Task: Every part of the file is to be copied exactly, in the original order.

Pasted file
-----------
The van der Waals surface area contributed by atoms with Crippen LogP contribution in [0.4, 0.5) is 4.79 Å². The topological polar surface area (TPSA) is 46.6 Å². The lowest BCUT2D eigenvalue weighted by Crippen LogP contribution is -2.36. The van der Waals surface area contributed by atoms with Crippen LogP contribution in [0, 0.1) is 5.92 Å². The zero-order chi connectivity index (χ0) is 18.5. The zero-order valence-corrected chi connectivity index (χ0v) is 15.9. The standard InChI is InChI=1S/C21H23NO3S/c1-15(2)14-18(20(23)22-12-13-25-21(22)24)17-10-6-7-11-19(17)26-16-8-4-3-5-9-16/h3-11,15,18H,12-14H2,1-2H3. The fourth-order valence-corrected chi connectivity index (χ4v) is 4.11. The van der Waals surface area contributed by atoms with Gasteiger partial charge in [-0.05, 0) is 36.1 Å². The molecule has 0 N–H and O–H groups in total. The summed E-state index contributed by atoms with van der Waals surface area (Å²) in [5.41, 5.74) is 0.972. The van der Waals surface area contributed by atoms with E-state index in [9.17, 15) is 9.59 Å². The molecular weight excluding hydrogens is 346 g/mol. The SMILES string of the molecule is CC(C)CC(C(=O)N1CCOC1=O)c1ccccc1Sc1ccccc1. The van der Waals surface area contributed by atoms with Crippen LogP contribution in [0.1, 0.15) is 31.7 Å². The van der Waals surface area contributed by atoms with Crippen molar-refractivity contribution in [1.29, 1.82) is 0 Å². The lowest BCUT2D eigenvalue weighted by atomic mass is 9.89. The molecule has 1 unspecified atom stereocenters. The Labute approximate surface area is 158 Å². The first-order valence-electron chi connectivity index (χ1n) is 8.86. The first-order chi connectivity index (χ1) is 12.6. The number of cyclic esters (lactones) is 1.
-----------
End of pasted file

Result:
The van der Waals surface area contributed by atoms with Crippen LogP contribution in [0.4, 0.5) is 4.79 Å². The topological polar surface area (TPSA) is 46.6 Å². The lowest BCUT2D eigenvalue weighted by Crippen LogP contribution is -2.36. The van der Waals surface area contributed by atoms with Crippen LogP contribution in [0, 0.1) is 5.92 Å². The zero-order chi connectivity index (χ0) is 18.5. The zero-order valence-corrected chi connectivity index (χ0v) is 15.9. The standard InChI is InChI=1S/C21H23NO3S/c1-15(2)14-18(20(23)22-12-13-25-21(22)24)17-10-6-7-11-19(17)26-16-8-4-3-5-9-16/h3-11,15,18H,12-14H2,1-2H3. The fourth-order valence-corrected chi connectivity index (χ4v) is 4.11. The van der Waals surface area contributed by atoms with Gasteiger partial charge in [-0.05, 0) is 36.1 Å². The molecule has 0 N–H and O–H groups in total. The summed E-state index contributed by atoms with van der Waals surface area (Å²) in [5.41, 5.74) is 0.972. The van der Waals surface area contributed by atoms with E-state index in [9.17, 15) is 9.59 Å². The molecular weight excluding hydrogens is 346 g/mol. The SMILES string of the molecule is CC(C)CC(C(=O)N1CCOC1=O)c1ccccc1Sc1ccccc1. The van der Waals surface area contributed by atoms with Crippen LogP contribution in [0.1, 0.15) is 31.7 Å². The van der Waals surface area contributed by atoms with Crippen molar-refractivity contribution in [1.29, 1.82) is 0 Å². The lowest BCUT2D eigenvalue weighted by atomic mass is 9.89. The molecule has 1 unspecified atom stereocenters. The Labute approximate surface area is 158 Å². The first-order valence-electron chi connectivity index (χ1n) is 8.86. The first-order chi connectivity index (χ1) is 12.6. The number of cyclic esters (lactones) is 1.